There are mainly two types of pickups: single-coil pickups (single coil) and double-coil pickups (humbuckers). Remember that in general (very general) that single pickups = clean sounds (crystalline) and slight distortions, and double pickups = warm and round sounds suitable for heavy distortion.

So if you’re a fan of heavy metal, blues and hard rock (AC DC, Metallica..) choose humbuckers and if you’re more into pop, rock, funk, reggae (Babyshambles, Hendrix, Red hots..), prefer simple pickups instead. Again, I can’t advise you on a particular type of microphone since it all depends on your tastes!

Note: Acoustic guitars obviously don’t have this and it’s the shape of the soundbox that will shape your sound.

Wood

Sincerely for your first, we don’t give a damn! Just try not to take a wooden toothpick scraper…

The Bridge

There are different price ranges on bridges. Standard bridges and those with vibrato or Floyd rose. A vibrato can sometimes be fun to use, but you’ll quickly find that it clutters you up and throws your guitar out of tune more than it’s useful! As for the Floyds, in this price range avoid at all costs because the original system alone costs more than 200$!

You will therefore suspect that this is a pretty sausage placed here to sell more than anything else. In addition, the adjustment of the latter is very delicate.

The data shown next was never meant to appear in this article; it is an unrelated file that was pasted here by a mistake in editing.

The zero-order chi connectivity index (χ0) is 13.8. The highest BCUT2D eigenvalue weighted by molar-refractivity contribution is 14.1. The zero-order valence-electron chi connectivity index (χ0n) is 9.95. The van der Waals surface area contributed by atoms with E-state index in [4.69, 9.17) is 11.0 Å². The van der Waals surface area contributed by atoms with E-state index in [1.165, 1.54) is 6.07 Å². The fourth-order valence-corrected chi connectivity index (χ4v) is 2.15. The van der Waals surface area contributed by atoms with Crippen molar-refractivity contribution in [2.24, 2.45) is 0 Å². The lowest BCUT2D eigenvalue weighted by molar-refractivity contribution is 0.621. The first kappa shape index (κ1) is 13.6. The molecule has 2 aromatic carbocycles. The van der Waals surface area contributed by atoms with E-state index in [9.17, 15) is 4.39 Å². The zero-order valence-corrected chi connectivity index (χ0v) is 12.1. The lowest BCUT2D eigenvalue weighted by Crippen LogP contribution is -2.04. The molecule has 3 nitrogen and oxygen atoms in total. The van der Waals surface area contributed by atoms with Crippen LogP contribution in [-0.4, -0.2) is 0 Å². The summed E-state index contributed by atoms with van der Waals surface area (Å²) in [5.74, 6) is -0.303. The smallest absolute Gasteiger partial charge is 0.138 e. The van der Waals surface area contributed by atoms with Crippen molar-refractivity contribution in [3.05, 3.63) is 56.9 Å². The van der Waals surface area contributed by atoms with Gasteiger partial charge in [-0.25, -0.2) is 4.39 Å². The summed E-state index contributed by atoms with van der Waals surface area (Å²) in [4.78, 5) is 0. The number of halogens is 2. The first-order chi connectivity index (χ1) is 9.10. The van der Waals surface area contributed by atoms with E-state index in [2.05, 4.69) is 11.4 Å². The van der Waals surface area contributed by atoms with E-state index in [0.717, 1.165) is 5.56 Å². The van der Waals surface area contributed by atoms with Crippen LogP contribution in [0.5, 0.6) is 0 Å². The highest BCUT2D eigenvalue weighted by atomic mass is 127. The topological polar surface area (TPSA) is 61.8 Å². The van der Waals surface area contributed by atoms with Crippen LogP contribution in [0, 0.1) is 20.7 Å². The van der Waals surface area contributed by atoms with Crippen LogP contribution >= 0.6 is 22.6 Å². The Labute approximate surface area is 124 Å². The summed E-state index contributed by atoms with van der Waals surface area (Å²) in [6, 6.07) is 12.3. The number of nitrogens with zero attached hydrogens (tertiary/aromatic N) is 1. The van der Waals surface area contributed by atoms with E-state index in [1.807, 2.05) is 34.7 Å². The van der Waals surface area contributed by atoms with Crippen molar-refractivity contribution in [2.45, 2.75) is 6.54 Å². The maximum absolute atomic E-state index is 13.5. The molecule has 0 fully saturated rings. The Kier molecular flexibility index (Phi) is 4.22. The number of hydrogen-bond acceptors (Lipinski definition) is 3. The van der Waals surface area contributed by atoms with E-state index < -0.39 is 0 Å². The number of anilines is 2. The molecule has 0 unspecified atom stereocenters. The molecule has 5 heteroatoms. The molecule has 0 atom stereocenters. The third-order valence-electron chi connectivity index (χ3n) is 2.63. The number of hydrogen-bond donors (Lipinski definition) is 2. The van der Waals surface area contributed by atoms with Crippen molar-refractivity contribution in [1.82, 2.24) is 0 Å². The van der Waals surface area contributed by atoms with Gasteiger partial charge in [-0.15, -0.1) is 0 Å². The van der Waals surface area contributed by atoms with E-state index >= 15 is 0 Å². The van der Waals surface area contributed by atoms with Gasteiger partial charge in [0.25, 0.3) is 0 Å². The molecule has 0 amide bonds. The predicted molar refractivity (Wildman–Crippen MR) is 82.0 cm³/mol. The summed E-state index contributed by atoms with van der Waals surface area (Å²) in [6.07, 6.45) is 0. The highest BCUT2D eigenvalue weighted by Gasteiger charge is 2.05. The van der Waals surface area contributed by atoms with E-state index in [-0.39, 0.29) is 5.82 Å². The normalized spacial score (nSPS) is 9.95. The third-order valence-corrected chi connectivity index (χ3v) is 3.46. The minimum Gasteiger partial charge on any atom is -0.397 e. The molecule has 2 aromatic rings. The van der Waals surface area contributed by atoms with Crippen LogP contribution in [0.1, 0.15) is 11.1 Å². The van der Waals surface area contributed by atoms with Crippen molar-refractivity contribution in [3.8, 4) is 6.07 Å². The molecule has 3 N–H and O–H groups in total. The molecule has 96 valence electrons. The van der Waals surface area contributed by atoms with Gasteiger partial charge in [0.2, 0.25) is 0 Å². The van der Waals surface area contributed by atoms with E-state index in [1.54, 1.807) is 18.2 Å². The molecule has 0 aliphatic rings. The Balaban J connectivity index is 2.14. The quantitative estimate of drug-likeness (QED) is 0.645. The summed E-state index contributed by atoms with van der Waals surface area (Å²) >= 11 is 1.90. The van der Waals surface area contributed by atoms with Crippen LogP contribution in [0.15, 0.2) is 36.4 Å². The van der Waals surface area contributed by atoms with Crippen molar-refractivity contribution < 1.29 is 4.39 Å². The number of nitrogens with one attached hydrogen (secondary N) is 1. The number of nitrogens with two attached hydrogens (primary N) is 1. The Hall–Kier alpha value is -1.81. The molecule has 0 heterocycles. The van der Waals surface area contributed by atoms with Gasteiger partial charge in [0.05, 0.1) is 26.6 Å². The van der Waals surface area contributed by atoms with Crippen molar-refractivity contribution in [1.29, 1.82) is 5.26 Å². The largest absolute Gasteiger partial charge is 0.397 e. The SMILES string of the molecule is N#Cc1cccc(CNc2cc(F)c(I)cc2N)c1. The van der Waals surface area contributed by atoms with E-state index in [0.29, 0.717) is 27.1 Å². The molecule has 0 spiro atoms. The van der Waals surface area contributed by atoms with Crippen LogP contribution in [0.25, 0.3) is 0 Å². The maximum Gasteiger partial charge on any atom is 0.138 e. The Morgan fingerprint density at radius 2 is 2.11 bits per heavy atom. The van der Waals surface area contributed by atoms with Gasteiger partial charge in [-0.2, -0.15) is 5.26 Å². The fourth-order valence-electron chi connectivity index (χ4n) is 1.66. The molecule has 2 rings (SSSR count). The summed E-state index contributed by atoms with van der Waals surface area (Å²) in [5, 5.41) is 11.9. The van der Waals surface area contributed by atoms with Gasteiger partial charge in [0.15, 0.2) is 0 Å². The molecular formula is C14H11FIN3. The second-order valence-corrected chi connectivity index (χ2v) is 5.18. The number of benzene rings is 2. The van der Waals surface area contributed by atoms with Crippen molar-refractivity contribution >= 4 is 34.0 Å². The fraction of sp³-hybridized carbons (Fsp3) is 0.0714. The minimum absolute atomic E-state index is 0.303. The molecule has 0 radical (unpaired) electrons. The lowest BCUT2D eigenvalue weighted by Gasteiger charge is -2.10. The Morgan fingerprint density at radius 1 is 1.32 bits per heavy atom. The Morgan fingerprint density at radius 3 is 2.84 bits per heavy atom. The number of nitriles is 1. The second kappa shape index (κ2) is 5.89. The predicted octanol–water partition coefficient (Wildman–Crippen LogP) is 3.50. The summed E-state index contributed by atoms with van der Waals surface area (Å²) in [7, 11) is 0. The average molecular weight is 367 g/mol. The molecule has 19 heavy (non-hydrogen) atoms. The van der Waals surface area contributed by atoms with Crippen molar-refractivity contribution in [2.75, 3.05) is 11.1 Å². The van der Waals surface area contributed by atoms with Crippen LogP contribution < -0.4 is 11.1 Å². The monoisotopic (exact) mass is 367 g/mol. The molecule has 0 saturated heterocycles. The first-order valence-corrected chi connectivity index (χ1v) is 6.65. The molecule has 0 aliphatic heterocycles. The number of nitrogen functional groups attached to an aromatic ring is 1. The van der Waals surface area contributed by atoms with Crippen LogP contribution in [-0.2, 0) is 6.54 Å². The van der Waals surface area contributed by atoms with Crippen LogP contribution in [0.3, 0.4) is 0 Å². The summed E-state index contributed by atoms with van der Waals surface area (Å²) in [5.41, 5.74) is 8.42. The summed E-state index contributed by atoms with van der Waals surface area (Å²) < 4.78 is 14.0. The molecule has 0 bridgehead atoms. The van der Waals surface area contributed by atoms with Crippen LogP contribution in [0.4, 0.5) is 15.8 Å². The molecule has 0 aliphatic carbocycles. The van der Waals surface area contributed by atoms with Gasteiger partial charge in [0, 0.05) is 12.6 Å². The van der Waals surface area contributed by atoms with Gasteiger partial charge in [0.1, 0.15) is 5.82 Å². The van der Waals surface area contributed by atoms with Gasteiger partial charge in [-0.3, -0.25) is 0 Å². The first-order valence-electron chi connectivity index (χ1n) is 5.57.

Tune-O-Matic bridge. A simple but effective bridge. It equips, among other things, most Gibsons. IMAGE *

The Mechanics

As long as you can tune your guitar, it’s good! No need to start worrying about mechanics from the first guitar.

The Frets

Often 22 or 24 on electric guitars, they allow you to play the last note on the neck one tone higher. Suffice to say that we do not care and that this should not be a selection criterion for your first guitar. You can still check when buying if they are all the same height and well polished. If you realize it too late, you can still grab your file and polish this work as you wish.

5. Purchase

Now that we’ve seen everything you need to know, you’re ready for the final step, the purchase! You can do it either online or in-store. Here are the advantages and disadvantages of each method:

In-store

The Advantages:

  • You will have visual and sensory contact with the guitars.
  • You can try them (even if it will be difficult for you to compare).
  • The seller will be able to advise you and you can ask him questions.
  • More convenient after-sales service (no need to ship the guitar back, and wait for it to come back again)
  • Commercial gestures from good sellers who may offer you the cover that goes with it or at least a few picks.

The Disadvantages:

  • The price (often more expensive than on the internet).
  • The choice will be restricted to a limited choice of guitars depending on the size of the store.

On the Internet

The Advantages:

  • The choice: thousands of guitars!
  • The price: often cheaper than in stores

The Disadvantages:

  • No advice from a connoisseur (but you can consult forums that will be happy to enlighten you)
  • Delays between the order and the reception of the instrument can take a few days to reach you.
  • Constraining after-sales service since the guitar has to be sent back.

With this multitude of information, it is now up to you to make your choice according to your priorities and your tastes. The main thing is of course that you like your instrument and that it brings you many hours of pleasure!